Expert says campaign sign vandalism shouldn't come as a surprise
Provincial election candidates in Calgary continue to experience campaign sign vandalism
It's a sign of the times — it's election season.
Along with melting snow, campaign signs are springing up before flowers have the chance to bud, let alone bloom in Calgary ahead of this spring's election.
But with all of the orange, blue, other blue, red and green signs comes another trend: vandalism, graffiti and sometimes hateful displays against the candidates running.
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The most recent example is UCP candidate Jasraj Singh Hallan, who is running in the Calgary-McCall riding. On Tuesday, in a Facebook post, he said over the last two days he's had four large street signs and 36 lawn signs vandalized.
"I write this with a heavy heart to share that our signs are being vandalized daily," read his post. "We are trying to get footage from a home camera that might help identify the people behind this."
Hallan said campaign signs are paid for by generous donations, people's hard-earned money, and it's hard to see that go to waste.
But he posted about his sign struggles in hopes that he could spread a more positive message about politics to a future generation.
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"These are some of the things that we hope that can change," he said.
Last week, candidate Joanne Gui, running for the Alberta party in Calgary-Edgemont, had racist graffiti spray painted on one of her signs. Calgary Police say they are investigating this as a hate crime, but that's the only report of sign vandalism it has received so far.
Others, like the NDP's Deborah Drever in Calgary-Bow, and Alberta Party's Gar Gar in Calgary-East have also come out to say they've experienced campaign sign vandalism on social media.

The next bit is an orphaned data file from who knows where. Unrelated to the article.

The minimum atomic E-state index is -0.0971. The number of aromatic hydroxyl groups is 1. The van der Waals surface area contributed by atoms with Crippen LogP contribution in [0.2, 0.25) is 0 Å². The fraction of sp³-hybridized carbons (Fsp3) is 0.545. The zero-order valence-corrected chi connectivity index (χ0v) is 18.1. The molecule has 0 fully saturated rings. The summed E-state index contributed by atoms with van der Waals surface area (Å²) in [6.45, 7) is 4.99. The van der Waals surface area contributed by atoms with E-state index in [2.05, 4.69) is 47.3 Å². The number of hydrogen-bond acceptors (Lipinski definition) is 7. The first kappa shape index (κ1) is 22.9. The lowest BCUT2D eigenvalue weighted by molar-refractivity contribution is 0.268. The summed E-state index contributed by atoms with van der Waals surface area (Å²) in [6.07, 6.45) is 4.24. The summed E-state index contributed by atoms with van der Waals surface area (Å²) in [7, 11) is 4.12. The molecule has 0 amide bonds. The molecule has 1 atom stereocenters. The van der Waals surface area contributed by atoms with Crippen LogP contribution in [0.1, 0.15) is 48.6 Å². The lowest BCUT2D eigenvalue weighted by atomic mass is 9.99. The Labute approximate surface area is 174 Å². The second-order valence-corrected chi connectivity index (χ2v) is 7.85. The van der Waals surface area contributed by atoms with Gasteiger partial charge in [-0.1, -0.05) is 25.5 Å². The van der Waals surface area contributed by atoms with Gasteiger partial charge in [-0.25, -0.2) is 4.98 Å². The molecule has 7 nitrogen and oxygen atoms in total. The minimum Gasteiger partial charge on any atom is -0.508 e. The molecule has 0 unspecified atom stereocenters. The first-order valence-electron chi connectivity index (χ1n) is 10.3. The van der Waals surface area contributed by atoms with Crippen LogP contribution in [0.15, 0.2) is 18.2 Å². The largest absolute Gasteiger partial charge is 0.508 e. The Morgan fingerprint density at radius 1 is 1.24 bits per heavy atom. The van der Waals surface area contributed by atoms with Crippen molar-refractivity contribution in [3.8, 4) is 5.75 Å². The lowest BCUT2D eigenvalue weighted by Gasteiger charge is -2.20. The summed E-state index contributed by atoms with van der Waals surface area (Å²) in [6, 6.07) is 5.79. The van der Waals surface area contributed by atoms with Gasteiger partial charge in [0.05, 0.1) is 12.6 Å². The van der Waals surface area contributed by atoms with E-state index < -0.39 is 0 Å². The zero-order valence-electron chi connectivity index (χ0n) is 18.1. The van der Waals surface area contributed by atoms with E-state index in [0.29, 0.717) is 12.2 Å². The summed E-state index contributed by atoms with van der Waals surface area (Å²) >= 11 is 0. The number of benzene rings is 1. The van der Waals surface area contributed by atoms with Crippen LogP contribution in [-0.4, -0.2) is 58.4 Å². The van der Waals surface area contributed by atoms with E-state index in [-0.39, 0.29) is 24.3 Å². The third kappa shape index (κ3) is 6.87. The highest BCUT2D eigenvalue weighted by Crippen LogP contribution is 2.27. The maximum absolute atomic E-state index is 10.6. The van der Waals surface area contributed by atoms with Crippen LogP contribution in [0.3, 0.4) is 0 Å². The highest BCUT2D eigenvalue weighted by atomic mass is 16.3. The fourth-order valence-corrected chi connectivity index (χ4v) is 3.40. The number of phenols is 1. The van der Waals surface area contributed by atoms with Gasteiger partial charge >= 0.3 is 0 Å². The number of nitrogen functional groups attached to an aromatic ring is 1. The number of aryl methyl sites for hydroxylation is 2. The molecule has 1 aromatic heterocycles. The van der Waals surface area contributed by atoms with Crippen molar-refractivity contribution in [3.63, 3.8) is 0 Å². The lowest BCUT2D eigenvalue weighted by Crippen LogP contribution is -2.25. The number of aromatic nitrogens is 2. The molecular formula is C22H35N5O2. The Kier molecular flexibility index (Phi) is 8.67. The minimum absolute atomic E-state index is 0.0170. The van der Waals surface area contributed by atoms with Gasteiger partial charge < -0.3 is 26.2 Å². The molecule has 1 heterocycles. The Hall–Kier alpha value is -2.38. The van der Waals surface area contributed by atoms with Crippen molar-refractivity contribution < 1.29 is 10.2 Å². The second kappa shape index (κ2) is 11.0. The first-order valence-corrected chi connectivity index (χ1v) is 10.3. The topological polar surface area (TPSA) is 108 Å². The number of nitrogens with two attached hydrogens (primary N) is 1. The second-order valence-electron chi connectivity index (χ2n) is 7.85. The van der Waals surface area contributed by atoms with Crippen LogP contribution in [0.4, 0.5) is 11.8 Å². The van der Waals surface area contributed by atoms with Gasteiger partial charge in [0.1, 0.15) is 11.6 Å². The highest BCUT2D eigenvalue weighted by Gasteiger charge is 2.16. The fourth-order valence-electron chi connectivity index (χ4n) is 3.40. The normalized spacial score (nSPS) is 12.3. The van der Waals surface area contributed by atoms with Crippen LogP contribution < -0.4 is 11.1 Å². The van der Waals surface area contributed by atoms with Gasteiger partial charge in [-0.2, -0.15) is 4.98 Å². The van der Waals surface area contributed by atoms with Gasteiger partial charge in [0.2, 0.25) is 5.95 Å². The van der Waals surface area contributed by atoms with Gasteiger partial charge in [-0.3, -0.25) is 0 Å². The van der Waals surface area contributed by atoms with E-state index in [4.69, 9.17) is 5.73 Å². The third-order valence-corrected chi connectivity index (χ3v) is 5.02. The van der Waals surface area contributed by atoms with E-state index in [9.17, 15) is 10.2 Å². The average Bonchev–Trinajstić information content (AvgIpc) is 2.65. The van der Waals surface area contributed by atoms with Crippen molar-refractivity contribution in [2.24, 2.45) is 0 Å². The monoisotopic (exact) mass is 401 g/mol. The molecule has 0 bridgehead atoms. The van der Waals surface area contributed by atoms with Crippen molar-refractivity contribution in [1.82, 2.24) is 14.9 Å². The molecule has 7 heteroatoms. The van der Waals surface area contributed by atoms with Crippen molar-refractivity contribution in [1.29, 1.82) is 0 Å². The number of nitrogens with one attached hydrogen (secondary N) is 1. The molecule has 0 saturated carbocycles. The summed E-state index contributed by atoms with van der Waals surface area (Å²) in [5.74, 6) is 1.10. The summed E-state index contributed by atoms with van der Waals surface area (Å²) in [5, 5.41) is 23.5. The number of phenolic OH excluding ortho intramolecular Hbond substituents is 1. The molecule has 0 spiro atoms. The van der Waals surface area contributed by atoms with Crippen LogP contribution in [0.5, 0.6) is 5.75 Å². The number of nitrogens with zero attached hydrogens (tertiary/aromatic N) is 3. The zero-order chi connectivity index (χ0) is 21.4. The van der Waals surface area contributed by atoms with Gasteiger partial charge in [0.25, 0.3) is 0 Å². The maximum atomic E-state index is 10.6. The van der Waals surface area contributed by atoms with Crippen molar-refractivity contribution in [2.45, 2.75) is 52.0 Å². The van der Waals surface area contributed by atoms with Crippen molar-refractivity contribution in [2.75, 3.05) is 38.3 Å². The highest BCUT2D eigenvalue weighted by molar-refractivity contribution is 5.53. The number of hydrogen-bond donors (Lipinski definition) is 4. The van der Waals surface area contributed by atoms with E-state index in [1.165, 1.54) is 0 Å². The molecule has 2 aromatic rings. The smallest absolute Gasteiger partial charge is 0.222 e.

And it's not just a Calgary phenomenon.
In Red Deer North, Cole Kander, who ran for nomination and is a UCP party member said his friend sent him a picture of Kim Schreiner's campaign sign.
The orange placard had been sprayed with black paint — and a profanity Kander didn't want to repeat.
"I thought that I might be running against her," Kander said. "So the last thing I would ever want my campaign or anyone in Red Deer to do would be to pull something like that. I think we need to win fair and square and we can't, we can't stoop to the NDP level of fear and smear."
Instead, he decided to make a $25 donation Schreiner's campaign — which, he says is about as much as it would cost to replace the defaced sign.
Some vandalism motivated by race, gender, hate of candidate or party
"We need to take the high road and just go out and vote," he said.
Mount Royal University Political Scientist Duane Bratt says veteran politicians shouldn't be surprised if their signs are ripped, moved, defaced or disappear completely during the campaign.
"Some of the defacing is motivated by hatred of the candidate hatred of the party," he said. "There could be racial or gender overtones, or ideological overtones."
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He said it could be teenagers using the signs as easy canvas, or it could be political supporters or parties themselves doing the deed.
"And every party is convinced that they're the ones being targeted more than anybody else," said Bratt.